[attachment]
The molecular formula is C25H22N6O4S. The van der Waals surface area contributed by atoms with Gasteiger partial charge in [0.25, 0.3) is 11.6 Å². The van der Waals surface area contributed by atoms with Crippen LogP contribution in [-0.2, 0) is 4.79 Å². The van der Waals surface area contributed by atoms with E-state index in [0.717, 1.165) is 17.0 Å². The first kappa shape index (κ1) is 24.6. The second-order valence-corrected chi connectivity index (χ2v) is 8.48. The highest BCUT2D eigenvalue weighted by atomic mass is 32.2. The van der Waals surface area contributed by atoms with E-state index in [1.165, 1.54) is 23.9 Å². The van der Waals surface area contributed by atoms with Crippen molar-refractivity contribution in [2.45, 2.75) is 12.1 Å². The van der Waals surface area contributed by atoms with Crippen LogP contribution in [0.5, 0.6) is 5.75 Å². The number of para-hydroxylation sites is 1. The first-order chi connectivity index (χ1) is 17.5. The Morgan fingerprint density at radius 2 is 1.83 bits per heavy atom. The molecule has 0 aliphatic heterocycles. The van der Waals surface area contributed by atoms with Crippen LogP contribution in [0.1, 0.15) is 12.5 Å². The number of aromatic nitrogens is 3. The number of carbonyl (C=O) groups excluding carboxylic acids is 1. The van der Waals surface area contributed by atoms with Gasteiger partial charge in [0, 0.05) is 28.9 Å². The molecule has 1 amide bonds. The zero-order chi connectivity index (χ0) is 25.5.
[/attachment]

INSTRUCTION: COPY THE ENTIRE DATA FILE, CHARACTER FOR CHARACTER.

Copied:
The molecular formula is C25H22N6O4S. The van der Waals surface area contributed by atoms with Gasteiger partial charge in [0.25, 0.3) is 11.6 Å². The van der Waals surface area contributed by atoms with Crippen LogP contribution in [-0.2, 0) is 4.79 Å². The van der Waals surface area contributed by atoms with E-state index in [0.717, 1.165) is 17.0 Å². The first kappa shape index (κ1) is 24.6. The second-order valence-corrected chi connectivity index (χ2v) is 8.48. The highest BCUT2D eigenvalue weighted by atomic mass is 32.2. The van der Waals surface area contributed by atoms with E-state index in [1.165, 1.54) is 23.9 Å². The van der Waals surface area contributed by atoms with Crippen molar-refractivity contribution in [2.45, 2.75) is 12.1 Å². The van der Waals surface area contributed by atoms with Crippen LogP contribution in [0.5, 0.6) is 5.75 Å². The number of para-hydroxylation sites is 1. The first-order chi connectivity index (χ1) is 17.5. The Morgan fingerprint density at radius 2 is 1.83 bits per heavy atom. The molecule has 0 aliphatic heterocycles. The van der Waals surface area contributed by atoms with Crippen LogP contribution in [0.1, 0.15) is 12.5 Å². The number of aromatic nitrogens is 3. The number of carbonyl (C=O) groups excluding carboxylic acids is 1. The van der Waals surface area contributed by atoms with Gasteiger partial charge in [0, 0.05) is 28.9 Å². The molecule has 1 amide bonds. The zero-order chi connectivity index (χ0) is 25.5.